Pastors, Politics, and the Pulpit: The Johnson Amendment

donald trump lyndon johnson amendment

Recently, at the National Prayer Breakfast, president Trump announced his intention to destroy the Johnson Amendment.  As soon as he spoke the statement both the social media theologians and the lawyers have come out of the woodwork to support or attack the idea.  Unfortunately, many don’t know what the Johnson Amendment actually says and fewer still have truly considered the implications of politics in the pulpit.

The Johnson Amendment states that all 501(c)(3) organizations cannot endorse or oppose a political candidate.  Failure to abide by this restriction may result (rarely) in a charity losing it’s tax exempt status, or making donors unable to use donations as tax deductions.  Under this law churches cannot endorse or fund political campaigns, but are still allowed to conduct voter drives and speak to ethical issues that may influence congregants choice of candidate.

Pastors are under no such restrictions in making personal endorsements, however, when speaking as the voice of the church must abide by the Amendment’s restrictions.  If a pastor utilizes a church function or church resources such as a newsletter to personally endorse a candidate, this is in violation of IRS tax code.  If, however, the pastor gives his or her personal views in a public setting this is simply considered free speech.  Where it gets dicey is that if the pastor begins a public endorsement with “I’m the pastor of XYZ Church,” yet does not directly state the church endorses a candidate there is little IRS guidance.

The goal of the Johnson Amendment is to keep 501(c)(3)’s from influencing the results of an election.  To this effect, a pastor may speak about an ethical issue, but may not state which candidate holds this position.  This is the sticky area of issue advocacy, and it’s where the IRS has simply failed to provide adequate clarification.  The IRS has toyed around with making it a violation of the tax code to speak on an issue that clearly favors one candidate over the other.

Despite the letter of the law it is incredibly rare that the IRS pursues religious organizations.  When the IRS does bare their teeth it is only in the most egregious violations.  In practice, very few churches will need to worry about being called out on a violation of the Johnson Amendment in the near future.  But, that’s not good enough.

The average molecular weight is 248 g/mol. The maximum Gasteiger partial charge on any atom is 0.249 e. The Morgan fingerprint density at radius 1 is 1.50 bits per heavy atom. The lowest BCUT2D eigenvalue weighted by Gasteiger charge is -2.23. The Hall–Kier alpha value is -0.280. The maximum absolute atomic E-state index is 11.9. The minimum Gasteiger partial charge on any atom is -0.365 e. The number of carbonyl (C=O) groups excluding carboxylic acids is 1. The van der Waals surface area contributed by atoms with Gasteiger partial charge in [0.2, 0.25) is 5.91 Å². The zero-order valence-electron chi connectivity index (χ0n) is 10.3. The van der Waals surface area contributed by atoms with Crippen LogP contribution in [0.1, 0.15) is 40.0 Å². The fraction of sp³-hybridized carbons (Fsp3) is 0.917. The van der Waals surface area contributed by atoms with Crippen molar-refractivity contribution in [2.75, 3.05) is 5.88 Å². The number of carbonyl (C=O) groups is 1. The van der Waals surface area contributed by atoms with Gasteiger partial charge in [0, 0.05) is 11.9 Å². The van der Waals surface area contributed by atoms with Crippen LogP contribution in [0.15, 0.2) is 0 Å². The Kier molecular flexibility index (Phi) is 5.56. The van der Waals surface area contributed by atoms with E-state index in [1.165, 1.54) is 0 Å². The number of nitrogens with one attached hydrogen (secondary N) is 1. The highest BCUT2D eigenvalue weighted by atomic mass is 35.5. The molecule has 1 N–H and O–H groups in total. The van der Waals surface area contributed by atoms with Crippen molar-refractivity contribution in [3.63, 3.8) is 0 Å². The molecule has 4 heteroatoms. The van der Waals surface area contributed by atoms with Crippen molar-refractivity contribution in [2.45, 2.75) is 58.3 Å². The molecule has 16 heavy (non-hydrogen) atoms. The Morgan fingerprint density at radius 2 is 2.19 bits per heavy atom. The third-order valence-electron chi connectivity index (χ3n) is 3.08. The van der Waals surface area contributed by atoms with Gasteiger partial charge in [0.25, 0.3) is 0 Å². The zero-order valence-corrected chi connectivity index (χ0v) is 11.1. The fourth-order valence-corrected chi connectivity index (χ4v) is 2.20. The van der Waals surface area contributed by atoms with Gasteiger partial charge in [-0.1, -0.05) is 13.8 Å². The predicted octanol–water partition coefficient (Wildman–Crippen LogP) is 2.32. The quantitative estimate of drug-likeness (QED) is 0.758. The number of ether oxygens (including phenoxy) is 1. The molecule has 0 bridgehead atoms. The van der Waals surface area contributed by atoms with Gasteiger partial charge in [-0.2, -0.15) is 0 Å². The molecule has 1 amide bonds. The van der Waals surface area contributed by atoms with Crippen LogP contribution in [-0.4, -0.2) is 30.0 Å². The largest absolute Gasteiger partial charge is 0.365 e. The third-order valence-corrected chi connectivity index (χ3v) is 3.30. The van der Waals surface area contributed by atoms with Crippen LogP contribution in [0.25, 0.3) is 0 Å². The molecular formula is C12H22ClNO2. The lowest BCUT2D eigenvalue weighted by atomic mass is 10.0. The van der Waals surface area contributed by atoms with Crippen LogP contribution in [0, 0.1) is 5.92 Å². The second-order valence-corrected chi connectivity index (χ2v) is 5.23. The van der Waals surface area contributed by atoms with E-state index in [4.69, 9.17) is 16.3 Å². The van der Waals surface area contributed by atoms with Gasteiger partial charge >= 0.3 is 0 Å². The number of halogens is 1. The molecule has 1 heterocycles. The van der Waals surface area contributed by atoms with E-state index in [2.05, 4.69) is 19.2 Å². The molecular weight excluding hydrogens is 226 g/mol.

The greatest problem with the Johnson Amendment is that there is far too much room for interpretation.  Candidates have stances, often contrary to each other, on every issue.  The church cannot be expected to preach issue-less sermons when near an election, especially with 18 month election cycles.

The problem is that at the heart of the amendment is the simple statement that a church cannot directly or indirectly participate in or intervene in any political campaign.  Churches shape societal beliefs, which in turn, shape elections.  The current lack of enforcement makes the Johnson Amendment an easy pill to swallow, but like most of the IRS tax code, it is more about who holds the power and feels like using it than it is about clearly expressing the law of the land.

Polls have suggested that both clergy and the general public are in favor of maintaining the Johnson Amendment.  Church laity are the dissenting voice.  What do you think?  In part 2 we’ll examine the practical and ethical side of politics in the pulpit, but until then let us know your feelings on president Trump’s promise and the Johnson Amendment on Facebook or in the comments below.




About Kris Browning 6 Articles

Kris is a valued contributor to the publication. His thoughtful insight into the logic of human jurisdictional systems provides a focused clarity for understanding the events impacting our world. Kris is an ordained pastor currently finishing up his Ph.D in Organizational Leadership.

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